To div or not to div, that’s the question…or is it? I mean it is a question, just not the question for most. It’s somehow been four weeks now since I started HackerYou’s full-time front-end development bootcamp, where does the time go!? Like so many, my introduction into front-end web development came through random experimenting with WordPress templates. I finally took the leap into the HackerYou world and started with a part-time development course that led me to where I am now.
I digress though. Back to the question at hand. The div at its core is a simple concept. It is a container for elements or, a place to put your code. Without going into too much talk of specific elements, it’s a way to divide or organize the things you want to see on the page when making a website.
I’d be lying if I said I understood it right from the get go. But if there’s one thing I’ve learned in development is that there is no such thing as a stupid question. Some things you might wonder are, when do I use a div? Do I put everything in a div? Or what does the div look like on my page?
First let’s take a look at what the syntax of a div looks like in code:
Pretty weird right? Notice the difference between the two ‘bracketed’ items? Always know that one can’t live without the other. On the left is the opening div tag and on the right the closing. Inside goes your stuff. Not just any stuff though, stuff of the HTML5 kind.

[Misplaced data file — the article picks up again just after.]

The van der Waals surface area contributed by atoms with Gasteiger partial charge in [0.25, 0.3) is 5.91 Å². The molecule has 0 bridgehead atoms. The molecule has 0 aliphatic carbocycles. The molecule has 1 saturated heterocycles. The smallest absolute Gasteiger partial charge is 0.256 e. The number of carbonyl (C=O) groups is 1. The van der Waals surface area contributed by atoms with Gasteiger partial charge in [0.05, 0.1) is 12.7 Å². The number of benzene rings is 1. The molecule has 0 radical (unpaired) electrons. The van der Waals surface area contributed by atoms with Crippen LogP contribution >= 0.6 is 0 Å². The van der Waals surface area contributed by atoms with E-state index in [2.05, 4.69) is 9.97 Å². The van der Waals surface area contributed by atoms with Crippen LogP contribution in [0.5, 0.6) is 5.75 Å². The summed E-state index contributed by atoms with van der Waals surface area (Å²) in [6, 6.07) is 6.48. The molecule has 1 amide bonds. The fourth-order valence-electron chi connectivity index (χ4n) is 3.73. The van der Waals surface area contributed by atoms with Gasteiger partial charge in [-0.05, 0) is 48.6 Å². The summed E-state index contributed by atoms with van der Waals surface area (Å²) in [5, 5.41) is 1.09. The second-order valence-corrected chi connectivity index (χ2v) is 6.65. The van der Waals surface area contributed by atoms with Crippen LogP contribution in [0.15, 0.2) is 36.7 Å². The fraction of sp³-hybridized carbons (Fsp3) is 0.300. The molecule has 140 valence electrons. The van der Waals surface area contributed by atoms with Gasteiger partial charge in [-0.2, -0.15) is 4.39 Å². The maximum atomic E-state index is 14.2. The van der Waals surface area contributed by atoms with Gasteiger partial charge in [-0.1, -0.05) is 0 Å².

<div>Cool stuff that makes up website!</div>
Now you might be wondering, what is HTML? Well, I could give you some technical jargon, but I’m not gonna go there. Instead I will impart some knowledge I learned when I first started at HackerYou. HTML is the building blocks of your page, like the foundation of a house. And like the foundation of a house, HTML needs to be clean in its organization to form a sturdy base.
So, back to the div, the container of elements. While getting started writing actual code can be a difficult step to take, remember that it is something to have fun with, not to be scared of. The div itself can be overlooked once you start to learn how many elements actually make up HTML, easy to forget and remember what it is for, maybe even take it for granted. But it is always there. Never taking up any space on the page, but often the key to troubleshooting.
To this point in my early career as a front-end developer I have already encountered this a number of times. Working on a section that is giving me a hard time, only to find that adding an extra div was the answer, for example.
The other day I was working on a project with a fellow cohort, Erika Donovan, on our site www.whichjayareyou.com and we ran into this problem on the answer portion of our quiz. When the user finishes the quiz and it is revealed what Toronto Blue Jay player they are, the players’ number became broken, too big and no longer a circle. The answer, add a div around both elements! So simple, but so easy to forget.
And like many truths I’ve learned so far in this new journey, the simplest answer is quite often not only the best, but also the most effective.
In div we trust.